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The sex chromosome complement is an important determinant in obesity and related diseases

  • Author(s): Link, Jenny Chen
  • Advisor(s): Reue, Karen
  • et al.
Abstract

Obesity is associated with numerous metabolic disorders, including hypertension, hyperlipidemia, insulin resistance, and atherosclerosis. In addition, obesity is a risk factor for cardiovascular disease and cancer, the leading causes of mortality. It is thus critical to understand the environmental and genetic components that contribute to the development of obesity, one of which is sex.

The sexual dimorphism in fat accumulation and distribution has been well established for a few decades. Premenopausal women tend to gain fat near the hips and thighs, while men and postmenopausal women tend to accumulate fat in the abdominal cavity. These sex differences have often been attributed to sex hormones, but sex differences in metabolic traits remain long after gonadal hormones have declined. This suggests that factors other than sex hormones could contribute to sex differences in metabolism.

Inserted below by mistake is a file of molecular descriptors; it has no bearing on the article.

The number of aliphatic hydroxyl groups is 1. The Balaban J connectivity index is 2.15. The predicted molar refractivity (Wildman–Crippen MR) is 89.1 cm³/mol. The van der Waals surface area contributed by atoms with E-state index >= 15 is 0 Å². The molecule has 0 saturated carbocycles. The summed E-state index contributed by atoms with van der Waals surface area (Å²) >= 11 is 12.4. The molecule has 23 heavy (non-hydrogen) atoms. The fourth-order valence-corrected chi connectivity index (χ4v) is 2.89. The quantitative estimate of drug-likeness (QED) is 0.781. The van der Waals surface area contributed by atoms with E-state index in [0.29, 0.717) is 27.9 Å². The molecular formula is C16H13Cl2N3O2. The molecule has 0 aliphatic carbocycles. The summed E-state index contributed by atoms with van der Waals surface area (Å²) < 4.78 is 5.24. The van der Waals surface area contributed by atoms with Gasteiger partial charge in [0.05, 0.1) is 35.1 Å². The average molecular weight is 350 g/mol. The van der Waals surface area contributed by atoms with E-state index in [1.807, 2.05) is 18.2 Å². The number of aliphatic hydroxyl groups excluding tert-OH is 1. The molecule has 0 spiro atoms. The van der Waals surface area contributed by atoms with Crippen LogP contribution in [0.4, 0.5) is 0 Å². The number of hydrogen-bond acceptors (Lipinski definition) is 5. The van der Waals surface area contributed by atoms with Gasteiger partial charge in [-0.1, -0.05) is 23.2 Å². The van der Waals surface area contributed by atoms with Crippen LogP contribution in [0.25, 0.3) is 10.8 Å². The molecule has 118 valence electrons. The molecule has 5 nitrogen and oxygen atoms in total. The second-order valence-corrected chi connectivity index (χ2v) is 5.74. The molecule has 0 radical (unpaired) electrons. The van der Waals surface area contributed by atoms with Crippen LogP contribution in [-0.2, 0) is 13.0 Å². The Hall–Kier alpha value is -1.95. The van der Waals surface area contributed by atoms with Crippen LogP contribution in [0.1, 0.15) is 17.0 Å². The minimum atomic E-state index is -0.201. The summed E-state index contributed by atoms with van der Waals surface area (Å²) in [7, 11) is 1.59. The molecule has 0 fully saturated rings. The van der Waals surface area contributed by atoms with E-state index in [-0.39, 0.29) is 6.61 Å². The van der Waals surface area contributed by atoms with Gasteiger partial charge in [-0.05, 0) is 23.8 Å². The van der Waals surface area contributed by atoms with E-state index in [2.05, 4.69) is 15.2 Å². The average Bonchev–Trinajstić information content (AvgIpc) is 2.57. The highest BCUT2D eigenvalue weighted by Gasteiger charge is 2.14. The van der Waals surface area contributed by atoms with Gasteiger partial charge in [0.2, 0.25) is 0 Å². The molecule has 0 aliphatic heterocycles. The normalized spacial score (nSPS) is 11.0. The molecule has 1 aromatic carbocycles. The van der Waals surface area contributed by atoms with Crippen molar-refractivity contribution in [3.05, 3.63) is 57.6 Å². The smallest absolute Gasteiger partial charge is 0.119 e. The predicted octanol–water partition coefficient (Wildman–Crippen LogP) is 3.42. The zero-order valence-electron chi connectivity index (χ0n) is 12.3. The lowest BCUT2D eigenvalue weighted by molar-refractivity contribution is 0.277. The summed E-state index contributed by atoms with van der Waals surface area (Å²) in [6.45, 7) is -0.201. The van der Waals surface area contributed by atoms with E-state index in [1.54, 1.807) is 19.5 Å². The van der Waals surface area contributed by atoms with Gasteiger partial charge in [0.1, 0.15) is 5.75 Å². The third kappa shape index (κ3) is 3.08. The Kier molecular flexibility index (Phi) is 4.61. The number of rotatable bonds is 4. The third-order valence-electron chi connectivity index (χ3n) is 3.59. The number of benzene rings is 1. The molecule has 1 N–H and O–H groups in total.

The sex chromosome complement is the fundamental difference between male and female cells. Because XX chromosomes often coexist with ovaries and XY chromosomes are coupled with testes, the distinct effects of gonadal type and sex chromosomes are difficult to distinguish. A unique mouse model called the Four Core Genotypes (FCG) generates XX female, XX male, XY female, and XY male mice, and is an innovative tool to study effects of the sex chromosome complement (XX male/female vs. XY male/female) independently from effects of gonadal hormones (XX/XY male vs. XX/XY female).

We used FCG mice to study sex differences in obesity and related metabolic disorders. We compared gonadally intact mice with gonadectomized mice to assess acute effects of gonadal hormones, and we nutritionally challenged mice with a high fat diet and a high cholesterol diet to identify diet-sex interactions. Male and female mice with two X chromosomes gain more weight, have increased adiposity, and accumulate more hepatic lipid compared to XY mice. In addition, XX mice have increased HDL cholesterol levels, regardless of the dietary or hormone milieu. Sex chromosome differences were also detected at the molecular level, modulating mRNA and microRNA expression.

Our studies demonstrate that the sex chromosome complement is a major determinant of body weight, adiposity, and associated metabolic traits such as hepatic lipid and plasma lipid levels. The key findings from this dissertation will shed light on sex differences in obesity and are important for improving prevention and treatment of metabolic disease.

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